Giovanni Battista Rea
Battista owes his success to his prized Raku oven. Raku is a firing technique that is used when a ceramic piece is heated to 980 °C / 1800 °F and was traditionally used in the Japanese Tea Ceremony to produce tea bowls. At the “Wachtmeister Werkstatt” the tools and process consists of a large iron barrel (located in front of the workshop), a gas cylinder with a burner, an iron wheelbarrow full of sawdust, a small iron bathtub full of water, a face mask, fire-resistant gloves and a large pair of tongs. What arises from the process is an intense fire, steam and clouds of smoke which perfectly fit in with the natural environment surrounding the town of Capena. Everyone eagerly awaits holding their breaths in suspense to see what will emerge…you never know with Raku!
The biggest sculpure
The biggest sculpure
Just one hour north of Rome is where you find the “Wachtmeister Werkstatt”. There are two labs and a shop where Rosina Wachtmeister and her grandson Giovanni Battista Rea work tirelessly on their ceramic artwork. The workshop also houses their other works made by traditional Raku and cement dedicated to home and garden designs, garden benches, mosaics, tiles and tableware (vases, pitchers and plates) of all shapes, colors and sizes.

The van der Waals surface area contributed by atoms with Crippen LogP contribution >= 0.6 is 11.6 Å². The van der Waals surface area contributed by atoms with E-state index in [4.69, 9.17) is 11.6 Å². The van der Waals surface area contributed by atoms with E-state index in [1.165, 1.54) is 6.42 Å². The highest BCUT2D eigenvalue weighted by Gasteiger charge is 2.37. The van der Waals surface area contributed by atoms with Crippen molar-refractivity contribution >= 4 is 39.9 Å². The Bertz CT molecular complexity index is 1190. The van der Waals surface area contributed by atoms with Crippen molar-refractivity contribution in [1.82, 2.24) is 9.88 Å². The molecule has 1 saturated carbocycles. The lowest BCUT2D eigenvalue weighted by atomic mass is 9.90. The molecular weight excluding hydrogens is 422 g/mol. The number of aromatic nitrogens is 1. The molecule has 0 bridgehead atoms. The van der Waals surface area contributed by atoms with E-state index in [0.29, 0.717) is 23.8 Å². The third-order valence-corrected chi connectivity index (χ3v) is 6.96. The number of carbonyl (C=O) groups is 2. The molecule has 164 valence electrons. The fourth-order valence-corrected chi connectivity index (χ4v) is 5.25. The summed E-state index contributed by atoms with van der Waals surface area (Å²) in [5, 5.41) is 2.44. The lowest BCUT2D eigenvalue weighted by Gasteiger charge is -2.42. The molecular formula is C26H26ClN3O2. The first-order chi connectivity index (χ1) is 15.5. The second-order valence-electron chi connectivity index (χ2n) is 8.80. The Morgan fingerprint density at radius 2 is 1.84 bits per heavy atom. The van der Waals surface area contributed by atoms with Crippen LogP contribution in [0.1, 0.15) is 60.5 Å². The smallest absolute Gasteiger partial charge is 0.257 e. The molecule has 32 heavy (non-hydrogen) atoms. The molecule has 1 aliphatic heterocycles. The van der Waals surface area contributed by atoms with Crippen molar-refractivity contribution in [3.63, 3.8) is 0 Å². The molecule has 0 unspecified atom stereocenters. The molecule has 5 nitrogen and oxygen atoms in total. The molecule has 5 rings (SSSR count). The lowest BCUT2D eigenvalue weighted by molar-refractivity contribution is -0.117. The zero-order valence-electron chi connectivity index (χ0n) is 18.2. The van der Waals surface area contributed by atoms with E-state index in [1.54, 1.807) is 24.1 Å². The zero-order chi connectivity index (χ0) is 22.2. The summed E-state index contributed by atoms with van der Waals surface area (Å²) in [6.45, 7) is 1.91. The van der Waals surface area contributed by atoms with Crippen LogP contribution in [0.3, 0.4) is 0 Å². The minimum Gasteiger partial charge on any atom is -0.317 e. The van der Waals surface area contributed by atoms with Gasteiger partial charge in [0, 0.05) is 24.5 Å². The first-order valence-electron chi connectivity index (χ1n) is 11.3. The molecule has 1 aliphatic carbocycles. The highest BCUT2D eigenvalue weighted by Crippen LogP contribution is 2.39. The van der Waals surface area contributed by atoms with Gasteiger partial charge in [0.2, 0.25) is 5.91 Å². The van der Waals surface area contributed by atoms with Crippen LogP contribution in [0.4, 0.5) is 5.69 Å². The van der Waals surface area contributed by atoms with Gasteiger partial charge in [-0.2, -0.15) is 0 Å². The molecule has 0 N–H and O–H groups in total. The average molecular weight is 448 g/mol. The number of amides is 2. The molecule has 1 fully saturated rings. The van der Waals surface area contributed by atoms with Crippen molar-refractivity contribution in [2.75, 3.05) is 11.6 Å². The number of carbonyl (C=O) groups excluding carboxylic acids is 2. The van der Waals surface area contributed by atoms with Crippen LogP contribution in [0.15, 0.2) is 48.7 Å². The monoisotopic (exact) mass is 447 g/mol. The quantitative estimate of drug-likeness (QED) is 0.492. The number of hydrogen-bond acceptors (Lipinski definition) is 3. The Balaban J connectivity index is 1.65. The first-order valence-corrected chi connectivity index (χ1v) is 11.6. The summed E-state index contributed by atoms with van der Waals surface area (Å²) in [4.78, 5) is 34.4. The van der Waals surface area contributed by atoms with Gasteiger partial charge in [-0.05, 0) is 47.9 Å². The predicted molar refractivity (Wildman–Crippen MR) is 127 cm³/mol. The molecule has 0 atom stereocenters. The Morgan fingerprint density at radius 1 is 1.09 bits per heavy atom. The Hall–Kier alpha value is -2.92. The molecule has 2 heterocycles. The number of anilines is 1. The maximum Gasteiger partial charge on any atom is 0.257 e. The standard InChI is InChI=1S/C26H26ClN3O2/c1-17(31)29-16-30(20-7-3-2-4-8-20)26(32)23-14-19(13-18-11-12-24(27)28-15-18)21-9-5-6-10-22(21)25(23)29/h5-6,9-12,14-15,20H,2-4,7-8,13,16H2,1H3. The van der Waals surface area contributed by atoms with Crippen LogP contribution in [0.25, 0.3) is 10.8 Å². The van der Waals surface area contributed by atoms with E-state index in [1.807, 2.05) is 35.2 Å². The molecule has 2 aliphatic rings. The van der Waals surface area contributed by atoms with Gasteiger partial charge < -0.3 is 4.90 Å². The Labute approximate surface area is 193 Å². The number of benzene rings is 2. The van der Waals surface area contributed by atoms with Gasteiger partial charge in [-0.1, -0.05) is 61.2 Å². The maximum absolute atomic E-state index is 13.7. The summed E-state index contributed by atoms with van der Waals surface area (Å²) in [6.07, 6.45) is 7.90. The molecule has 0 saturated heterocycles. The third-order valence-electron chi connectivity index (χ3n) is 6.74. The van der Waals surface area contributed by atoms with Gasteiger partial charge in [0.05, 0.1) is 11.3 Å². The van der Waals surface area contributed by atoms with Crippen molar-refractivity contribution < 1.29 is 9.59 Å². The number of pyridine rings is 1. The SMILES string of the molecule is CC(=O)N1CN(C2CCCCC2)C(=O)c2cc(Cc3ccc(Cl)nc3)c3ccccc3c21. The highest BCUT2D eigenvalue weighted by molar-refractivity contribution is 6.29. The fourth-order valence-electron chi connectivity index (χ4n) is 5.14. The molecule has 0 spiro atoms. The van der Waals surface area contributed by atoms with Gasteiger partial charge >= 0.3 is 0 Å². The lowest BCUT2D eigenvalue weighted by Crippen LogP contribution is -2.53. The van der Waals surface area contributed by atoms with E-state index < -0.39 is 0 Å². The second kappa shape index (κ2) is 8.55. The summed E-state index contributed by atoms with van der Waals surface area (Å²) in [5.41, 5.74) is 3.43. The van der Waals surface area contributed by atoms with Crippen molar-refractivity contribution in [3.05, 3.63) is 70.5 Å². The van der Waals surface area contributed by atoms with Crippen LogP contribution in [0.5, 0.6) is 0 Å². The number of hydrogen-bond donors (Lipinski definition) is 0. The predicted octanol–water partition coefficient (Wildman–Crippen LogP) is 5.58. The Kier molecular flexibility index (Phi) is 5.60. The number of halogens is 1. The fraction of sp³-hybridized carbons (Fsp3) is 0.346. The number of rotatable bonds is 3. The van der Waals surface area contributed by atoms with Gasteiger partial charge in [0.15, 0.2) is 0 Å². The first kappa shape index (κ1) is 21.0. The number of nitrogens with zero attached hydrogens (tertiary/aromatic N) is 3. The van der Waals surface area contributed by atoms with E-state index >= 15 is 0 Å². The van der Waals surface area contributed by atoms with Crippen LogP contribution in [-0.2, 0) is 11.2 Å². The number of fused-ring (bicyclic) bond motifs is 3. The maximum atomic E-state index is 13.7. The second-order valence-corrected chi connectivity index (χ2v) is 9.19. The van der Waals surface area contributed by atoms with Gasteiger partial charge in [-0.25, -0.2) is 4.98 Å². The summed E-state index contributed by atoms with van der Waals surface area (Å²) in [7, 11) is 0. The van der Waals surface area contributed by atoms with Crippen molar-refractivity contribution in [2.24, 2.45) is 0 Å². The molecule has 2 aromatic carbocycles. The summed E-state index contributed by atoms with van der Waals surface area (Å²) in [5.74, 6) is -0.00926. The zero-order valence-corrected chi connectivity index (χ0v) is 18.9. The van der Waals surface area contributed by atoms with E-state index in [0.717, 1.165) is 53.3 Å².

Rosina’s grandson “Battista” is in charge of operations and you can immediately see that his personality has been influenced by his surroundings. Since the workshop is located near the ancient gateway of the village, the locals from the area also known as “The Rocca” tend to stop by the workshop on a day to day basis. The local children also stop by the workshop on their way home from school. They immediately drop their school bags on the floor and eagerly ask if they can make something. They are then given a piece of clay, a small board and one of Rosina’s personal modelling tools with strict instructions on how to use and to later return in a clean state! At the end everyone is sitting down on the benches in front of the workshop smiling, laughing and chatting while creating molds of dragons, lizards, earthworms and angels to give as gifts to their mothers at Christmas time.